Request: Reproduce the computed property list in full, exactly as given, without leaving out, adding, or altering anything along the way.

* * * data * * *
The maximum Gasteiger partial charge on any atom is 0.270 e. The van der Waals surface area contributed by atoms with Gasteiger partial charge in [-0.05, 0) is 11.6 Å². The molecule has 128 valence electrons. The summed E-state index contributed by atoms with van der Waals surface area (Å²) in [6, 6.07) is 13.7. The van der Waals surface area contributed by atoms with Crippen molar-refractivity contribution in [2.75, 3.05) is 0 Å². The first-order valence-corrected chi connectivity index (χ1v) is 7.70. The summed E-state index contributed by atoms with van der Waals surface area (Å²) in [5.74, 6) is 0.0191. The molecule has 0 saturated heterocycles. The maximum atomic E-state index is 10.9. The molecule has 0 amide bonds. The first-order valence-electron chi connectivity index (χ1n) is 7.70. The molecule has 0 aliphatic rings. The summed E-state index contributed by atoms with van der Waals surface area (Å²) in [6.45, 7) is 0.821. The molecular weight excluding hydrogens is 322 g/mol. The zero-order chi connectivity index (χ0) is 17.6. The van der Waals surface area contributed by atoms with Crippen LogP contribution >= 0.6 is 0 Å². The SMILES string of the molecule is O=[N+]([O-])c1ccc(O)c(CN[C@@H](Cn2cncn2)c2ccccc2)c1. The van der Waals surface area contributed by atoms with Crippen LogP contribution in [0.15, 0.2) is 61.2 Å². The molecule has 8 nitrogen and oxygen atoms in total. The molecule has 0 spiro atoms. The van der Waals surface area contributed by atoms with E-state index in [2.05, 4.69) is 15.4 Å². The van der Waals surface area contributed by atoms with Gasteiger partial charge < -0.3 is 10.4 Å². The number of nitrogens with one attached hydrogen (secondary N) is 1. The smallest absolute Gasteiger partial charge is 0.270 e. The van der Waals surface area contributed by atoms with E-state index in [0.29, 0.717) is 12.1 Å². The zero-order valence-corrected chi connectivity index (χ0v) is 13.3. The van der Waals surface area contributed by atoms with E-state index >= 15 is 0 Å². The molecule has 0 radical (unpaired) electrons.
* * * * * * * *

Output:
The maximum Gasteiger partial charge on any atom is 0.270 e. The van der Waals surface area contributed by atoms with Gasteiger partial charge in [-0.05, 0) is 11.6 Å². The molecule has 128 valence electrons. The summed E-state index contributed by atoms with van der Waals surface area (Å²) in [6, 6.07) is 13.7. The van der Waals surface area contributed by atoms with Crippen molar-refractivity contribution in [2.75, 3.05) is 0 Å². The first-order valence-corrected chi connectivity index (χ1v) is 7.70. The summed E-state index contributed by atoms with van der Waals surface area (Å²) in [5.74, 6) is 0.0191. The molecule has 0 saturated heterocycles. The maximum atomic E-state index is 10.9. The molecule has 0 amide bonds. The first-order valence-electron chi connectivity index (χ1n) is 7.70. The molecule has 0 aliphatic rings. The summed E-state index contributed by atoms with van der Waals surface area (Å²) in [6.45, 7) is 0.821. The molecular weight excluding hydrogens is 322 g/mol. The zero-order chi connectivity index (χ0) is 17.6. The van der Waals surface area contributed by atoms with Crippen LogP contribution >= 0.6 is 0 Å². The SMILES string of the molecule is O=[N+]([O-])c1ccc(O)c(CN[C@@H](Cn2cncn2)c2ccccc2)c1. The van der Waals surface area contributed by atoms with Crippen LogP contribution in [0.15, 0.2) is 61.2 Å². The molecule has 8 nitrogen and oxygen atoms in total. The molecule has 0 spiro atoms. The van der Waals surface area contributed by atoms with E-state index in [2.05, 4.69) is 15.4 Å². The van der Waals surface area contributed by atoms with Gasteiger partial charge < -0.3 is 10.4 Å². The number of nitrogens with one attached hydrogen (secondary N) is 1. The smallest absolute Gasteiger partial charge is 0.270 e. The van der Waals surface area contributed by atoms with E-state index in [0.29, 0.717) is 12.1 Å². The zero-order valence-corrected chi connectivity index (χ0v) is 13.3. The van der Waals surface area contributed by atoms with E-state index >= 15 is 0 Å². The molecule has 0 radical (unpaired) electrons.